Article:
JOINED BAND: 1958 – Co-Founder
POSITION: Rhythm Guitar, Lead Guitar, Song Writer
Donald Lee Wilson was born in Tacoma, Washington on February 10, 1933, the middle child between two sisters, Jacqueline and Sally. The family heritage was mixed — his mother, Josie, was first generation Swedish, while his father was of Welsh and Irish extraction, though several generations of his family were born in the U.S.
Don”s early interest in music started with the big band sound and “Country and Western” music. When he was about 12 years of age, his mother showed him a few chords on the tipple (a 10-stringed instrument, tuned like a ukelele) which she knew how to play. When compared with a guitar, the tipple would be equivalent to a 12-string. Later he used to get together with neighborhood friends who knew some guitar chords, and played along with them.
Don always liked listening to the GIenn Miller Orchestra, but his idol was Tommy Dorsey because he enjoyed his mellow trombone sound. This inspired Don to take trombone lessons. In junior high school, he was still playing trombone and joined the school orchestra. In high school, however, his interest spread to sports and he was State Champion wrestler in his sophomore year at 112 lbs. Don didn”t pick up the trombone again until he went into the Army — in the 169th Infantry, he played with the regimental band in Germany, where he was stationed for 19 months. During this time, he had an army buddy who had previously played guitar, from whom Don learned some more guitar chords.
On his return home from the army, Don went to work as a car salesman and, after meeting Bob Bogle, to whom he sold a car, they found they had a mutual interest in playing guitar, even though they only knew a few chords between them. Don began working with Bob in construction and their friendship grew. In late 1958, they bought instructional guitar books and began to practice on guitars they had purchased second-hand in a pawn shop.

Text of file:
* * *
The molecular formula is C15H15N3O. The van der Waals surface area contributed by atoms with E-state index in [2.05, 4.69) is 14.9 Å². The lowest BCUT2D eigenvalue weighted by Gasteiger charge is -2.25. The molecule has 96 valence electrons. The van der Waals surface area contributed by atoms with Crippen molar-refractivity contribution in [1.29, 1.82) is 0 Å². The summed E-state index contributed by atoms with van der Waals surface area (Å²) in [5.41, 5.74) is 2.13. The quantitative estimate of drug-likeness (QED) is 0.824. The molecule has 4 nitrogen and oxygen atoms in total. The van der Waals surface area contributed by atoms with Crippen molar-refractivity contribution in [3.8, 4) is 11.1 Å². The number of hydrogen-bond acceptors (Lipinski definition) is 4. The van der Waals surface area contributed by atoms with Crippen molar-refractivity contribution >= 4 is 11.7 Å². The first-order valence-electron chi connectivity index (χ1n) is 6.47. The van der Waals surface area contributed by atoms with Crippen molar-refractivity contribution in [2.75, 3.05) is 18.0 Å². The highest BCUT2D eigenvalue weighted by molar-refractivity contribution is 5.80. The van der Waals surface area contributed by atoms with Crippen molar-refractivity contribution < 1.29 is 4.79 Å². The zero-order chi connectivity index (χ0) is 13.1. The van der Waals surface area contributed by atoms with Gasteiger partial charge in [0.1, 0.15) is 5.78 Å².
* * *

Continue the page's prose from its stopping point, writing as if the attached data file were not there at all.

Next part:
After advancing their knowledge of chords and basic guitar playing, they bought two new Fender guitars (on time payments, because they couldn”t afford to buy them outright), and began playing club dates at night, while continuing to work in construction during the day. They were not first known as The Ventures, but used the name The Versatones for their early gigs. Don”s sound was heavily influenced by the styles of Les Paul, Chet Atkins and Duane Eddy.
With the help of Don”s mother, Josie Wilson, Don and Bob made a recording on their own record label, Blue Horizon, which was released locally in the Seattle/Tacoma area. They had heard a song called Walk, Don”t Run played by Chet Atkins and, using their own arrangement, they came up with the basis for what was later identified as The Ventures” sound. The tune started to get air play, and was then picked up for nationwide release by Dolton Records. Shortly thereafter, Walk Don”t Run became the #2 record in the country, selling over 2 million copies worldwide. The Ventures were on their way to becoming the world”s largest selling instrumental group of all time. Their popularity in Japan was such that, during the Beatles heyday in the 60s, The Ventures outsold them two-to-one.